Bee Stings · Lazer Creek Apiary

Bee in the pants….

English Hive
English Hive

There’s nothing quite as unnerving while working on a hive on a hot day as wondering whether what you feel is a drop of sweat running down your leg or a bee wandering around like a lost and irritated soul inside your pants — unless it’s hearing a loud buzzing around your head and realizing that there is an angry bee is inside your veil!    There’s also nothing quite as amusing to listen to when transcribing hive inspections from Voice Recorder than hearing:

“Is that sweat?”


“Oh bleep

“Bee in the pants, bee in the pants, bee in the pants….”

….with a rising pitch and a falling volume as I leave the area as quickly as possible while trying to walk in a way that does not make the bee any less happy than it already is!

Over the years, I’ve beat myself around the head with a bunch of lemon grass, had hubby hit me on the head, dropped trou in the bee yard, and hurriedly fought with zippers and Velcro while trying to watch a bee about 2 inches from my nose!   Most of the time, this doesn’t result in a sting, but yesterday’s bee in the pants episode followed 2 stings through the pants, so we skipped checking additional hives today!

This is the first year our bees have had the propensity to crawl up our boots and into our pant legs!   Tucking our pants into our boots has not worked well, because the bees then end up in our boots — stings on the feet or stings on the thigh?  We ordered some blousing garters from Amazon yesterday to see if we can keep them out that way!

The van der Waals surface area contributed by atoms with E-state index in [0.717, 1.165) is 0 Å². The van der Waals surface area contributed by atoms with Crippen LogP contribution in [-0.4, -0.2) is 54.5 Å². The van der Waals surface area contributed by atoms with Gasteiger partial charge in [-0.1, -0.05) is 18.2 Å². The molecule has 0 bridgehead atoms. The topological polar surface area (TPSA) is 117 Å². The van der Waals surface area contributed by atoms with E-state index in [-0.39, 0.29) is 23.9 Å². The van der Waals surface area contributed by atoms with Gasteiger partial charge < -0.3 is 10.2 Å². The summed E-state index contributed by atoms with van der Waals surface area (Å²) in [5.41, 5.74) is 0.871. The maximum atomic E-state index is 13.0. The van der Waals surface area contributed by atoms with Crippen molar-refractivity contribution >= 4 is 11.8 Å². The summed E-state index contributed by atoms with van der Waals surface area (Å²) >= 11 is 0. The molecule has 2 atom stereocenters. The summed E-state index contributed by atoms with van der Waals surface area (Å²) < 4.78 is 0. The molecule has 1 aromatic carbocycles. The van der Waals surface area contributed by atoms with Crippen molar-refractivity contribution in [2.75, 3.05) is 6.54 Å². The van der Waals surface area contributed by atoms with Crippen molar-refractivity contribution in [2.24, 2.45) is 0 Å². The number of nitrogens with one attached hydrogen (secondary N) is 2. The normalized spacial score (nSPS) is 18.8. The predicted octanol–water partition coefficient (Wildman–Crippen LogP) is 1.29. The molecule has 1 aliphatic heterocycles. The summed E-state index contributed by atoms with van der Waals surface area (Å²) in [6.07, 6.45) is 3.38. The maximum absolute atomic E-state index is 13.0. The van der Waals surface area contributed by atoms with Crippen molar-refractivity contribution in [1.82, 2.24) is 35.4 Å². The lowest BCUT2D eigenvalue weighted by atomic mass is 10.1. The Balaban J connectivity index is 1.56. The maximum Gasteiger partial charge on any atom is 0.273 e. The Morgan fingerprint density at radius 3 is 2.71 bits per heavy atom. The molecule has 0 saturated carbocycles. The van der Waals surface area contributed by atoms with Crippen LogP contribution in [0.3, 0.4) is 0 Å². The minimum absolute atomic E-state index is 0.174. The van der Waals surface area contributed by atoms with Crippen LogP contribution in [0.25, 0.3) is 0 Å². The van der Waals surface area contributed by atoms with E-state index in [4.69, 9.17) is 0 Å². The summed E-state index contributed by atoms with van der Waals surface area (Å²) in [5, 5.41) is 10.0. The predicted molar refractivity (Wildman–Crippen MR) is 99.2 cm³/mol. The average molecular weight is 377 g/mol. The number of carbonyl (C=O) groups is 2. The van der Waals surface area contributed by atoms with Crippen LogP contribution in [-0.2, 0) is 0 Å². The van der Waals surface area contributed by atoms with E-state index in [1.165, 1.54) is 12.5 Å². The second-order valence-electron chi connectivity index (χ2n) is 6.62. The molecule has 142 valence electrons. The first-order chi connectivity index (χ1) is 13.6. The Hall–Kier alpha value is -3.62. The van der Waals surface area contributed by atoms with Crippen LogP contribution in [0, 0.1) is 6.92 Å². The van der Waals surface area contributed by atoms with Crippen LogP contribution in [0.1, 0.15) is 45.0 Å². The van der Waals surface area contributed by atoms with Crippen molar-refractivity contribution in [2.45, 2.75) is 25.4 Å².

Come to think of it, I haven’t had any bees sting me from inside my pants, but I’m sure I’ll feel better knowing that there’s a greater chance of them staying outside my clothes.

Now, bees won’t sting unless provoked, because a bee that stings subsequently dies,  unlike those pesky yellow-jackets that set up home in our gate.  We have one hive with irritable bees, but most of the others are generally very well behaved.   However, one hive yesterday had expanded honey stores to beyond what would fit well in the space available, so when I removed the first frame to check it, I broke the cappings that protected the honey.   Bees don’t like people messing with their honey.  I guess it’s the same as a hacker raiding my bank account or someone breaking into the house and emptying my pantry!    I can’t blame them for being angry, so I’m quite content to apply Stops the Sting and ice packs a couple of times a day and go about my business!   Past experiences have shown me that my body doesn’t deal well with too many stings at the same time, so that’s the main reason to postpone hive checks for a day.

Neither avoiding the hives nor these stings have slowed us down any.   We’re making progress cleaning up the loading deck.   As that’s where the trees were trimmed prior to being loaded on trucks, we have a lot of small branches or even tree trunks all over the place that hide in the tall weeds and make using the bush-hog difficult.   We’ve settled on weed-eating paths into the weeds to expose logs and stumps before hubby bush-hogs just to protect our equipment.  With weeds that are well over 8 feet tall in places, we just have to do that this year.   Now that we have our own tractor, we’ll be able to maintain areas of the land that we need to keep clear and avoid getting lost in the jungle!   It’s slower and more tedious work than re-clearing areas that hubby previously cleared, but we are seeing progress.   As the tree canopies increase, the undergrowth will become less of a problem, but we’ll have somewhat of a battle on our hands for the rest of this year.


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